Google has become enemy of the state over its YouTube ads problem, but it's not solely to blame

David Gilbert
Matt Brittin Google YouTube

For all its moonshots, funky offices, and perception that it is a technology company, Google's main business is it sells ads.

It may prefer to talk about self-driving cars, robots that will give you nightmares and its work at the cutting edge of AI, but to fund all these headline grabbing projects, the company sells ads. It may not like to talk about it too much, but in the internet age, it is very good at it.

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Unfortunately, Google now has no choice but to talk about its advertising model. An investigation by the Times, revealed that major brand names, including Marks & Spencer, McDonald's and Tesco found that their ads were being placed on videos from rape apologists, anti-Semites and those preaching terrorist propaganda. There were taxpayer-funded ads from government departments.

Brands quickly pulled their advertising money from YouTube in the UK and Google's EMEA chief Matt Brittin even apologised publicly for the failing of his company. It was not a good look for Google and its "don't be evil" motto.

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Philipp Schindler, Google's chief business officer tried to sooth advertisers worries saying: "In the coming days and months, we're introducing new tools for advertisers to more easily and consistently manage where their ads appear across YouTube and the web." It didn't work.

The problem spread to Ireland and then the US where giants like AT&T and Verizon said they were withdrawing from the platform. And despite Google's hand-wringing and promises the issue would get better, the problems persist.

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On Thursday (23 March) Bloomberg found that major advertisers across Europe and Asia are still appearing alongside extremist YouTube videos. An English Defence League video was accompanied by ads from Total, Netflix, IBM and Tag Heuer. Viewers in Germany, France and South Africa saw an anti-Semitic video proclaiming the existence of a "Jewish World Order" alongside ads from AXA, Total and Range Rover respectively.

Enemy of the state

The result is that Google has now seen as an enemy of the state by some and in recent days some news outlets have sought to conflate one issue with another. Last week, in the wake of the terror attack on Parliament, the Daily Mail called the company "the terrorists' friend" simply because you can search online for a terrorist manual on how to carry out a terror attack using a car.

Of course this sort of idiocy only serves to do the work of the terrorists for them – further instilling fear and hatred among the public – but it also makes Google seem in league with the terrorists and extremists when clearly this is not the case.

It's no surprise that Google has not been able to fix the problem quickly however. To put the challenge in context, in the time you have been reading this article so far, about 400 more hours of new video content have been uploaded to YouTube. Between now and tomorrow more than half a million hours of video will have been uploaded. Over the course of a year, that's 210 billion hours of video.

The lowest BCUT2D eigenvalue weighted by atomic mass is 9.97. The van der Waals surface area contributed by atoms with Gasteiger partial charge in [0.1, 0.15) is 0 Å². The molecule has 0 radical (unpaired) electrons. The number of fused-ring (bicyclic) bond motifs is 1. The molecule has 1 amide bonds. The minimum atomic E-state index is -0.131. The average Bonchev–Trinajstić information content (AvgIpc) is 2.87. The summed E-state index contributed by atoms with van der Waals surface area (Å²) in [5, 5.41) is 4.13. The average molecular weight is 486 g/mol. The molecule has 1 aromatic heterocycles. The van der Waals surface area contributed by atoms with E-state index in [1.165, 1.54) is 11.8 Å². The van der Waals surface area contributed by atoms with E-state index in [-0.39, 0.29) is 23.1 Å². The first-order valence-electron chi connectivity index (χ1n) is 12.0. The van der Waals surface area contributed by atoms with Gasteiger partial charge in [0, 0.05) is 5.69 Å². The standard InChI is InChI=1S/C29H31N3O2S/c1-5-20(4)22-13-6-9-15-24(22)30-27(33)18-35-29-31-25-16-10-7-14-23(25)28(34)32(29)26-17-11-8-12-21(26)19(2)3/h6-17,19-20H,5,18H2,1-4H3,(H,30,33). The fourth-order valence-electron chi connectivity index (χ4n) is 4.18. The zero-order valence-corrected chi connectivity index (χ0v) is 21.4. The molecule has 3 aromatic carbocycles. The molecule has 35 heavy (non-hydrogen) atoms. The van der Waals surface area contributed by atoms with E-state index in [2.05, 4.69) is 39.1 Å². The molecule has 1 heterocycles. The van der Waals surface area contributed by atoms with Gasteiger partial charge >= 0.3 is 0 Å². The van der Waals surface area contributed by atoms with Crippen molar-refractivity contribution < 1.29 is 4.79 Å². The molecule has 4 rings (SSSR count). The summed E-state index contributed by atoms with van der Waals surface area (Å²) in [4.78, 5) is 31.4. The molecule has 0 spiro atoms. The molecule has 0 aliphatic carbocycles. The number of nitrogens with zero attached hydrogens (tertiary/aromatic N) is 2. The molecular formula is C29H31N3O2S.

As technology analyst Ben Thompson points out, Google would need to employ 100,000 people working full time to watch everything that is uploaded onto YouTube. Human curation is not practical and Google is investing a lot in machine learning to try and automatically remove extremist content, but there is more the company should be doing – and this may now force it to change things more quickly.

And yet, despite all this concern and indignation, have you noticed that the advertisers and their agencies are not unilaterally saying goodbye to Google? Instead they are "pausing" ad campaigns and this is seen as "a temporary move".

This is because the ad agencies no longer call the shots.

The changing advertising landscape

Very few brands – and certainly no major ones – buy ads directly. Ever since there was more than just a single place to place ads for your product or services, we have had ad agencies. The first one opened in 1841 and it offered to use its relationship with all the newspapers on the market at the time to get brands better rates as well as handling the job of knowing where to place their ads and when.

As the popularity of radio and in particular TV grew, the need for such agencies became even more important, especially for big brands who needed help crafting television ads. This led to the rise of the powerful Madison Avenue advertising agencies and ad men of the 1960s — epitomized by the the dapper Don Draper character in AMC's Mad Men.

Then, along came the internet and suddenly the old models didn't work so well anymore.

As the internet has evolved, two big players emerged – Google and Facebook – and these two companies now hold all the power because their have all the users. And of course they are responsible for making sure the ads on their network are placed in the right place, but surely the ad agencies – who now have a lot less work to do because the effectively only have to deal with two companies – should be doing more to protect their clients?

"Advertisers and ad agencies should be accountable as well," Thompson says. "If ad agencies want to be relevant in digital advertising, then they need to generate value independent of managing creative and ad placement: policing their clients' ads would be an excellent place to start. If The Times can do it so can WPP and the Havas Group."

This is not a problem which is going to go away anytime soon, but for brands who want to continue to leverage the power of Facebook and Google user bases, they need to make their ad agencies work for their money.

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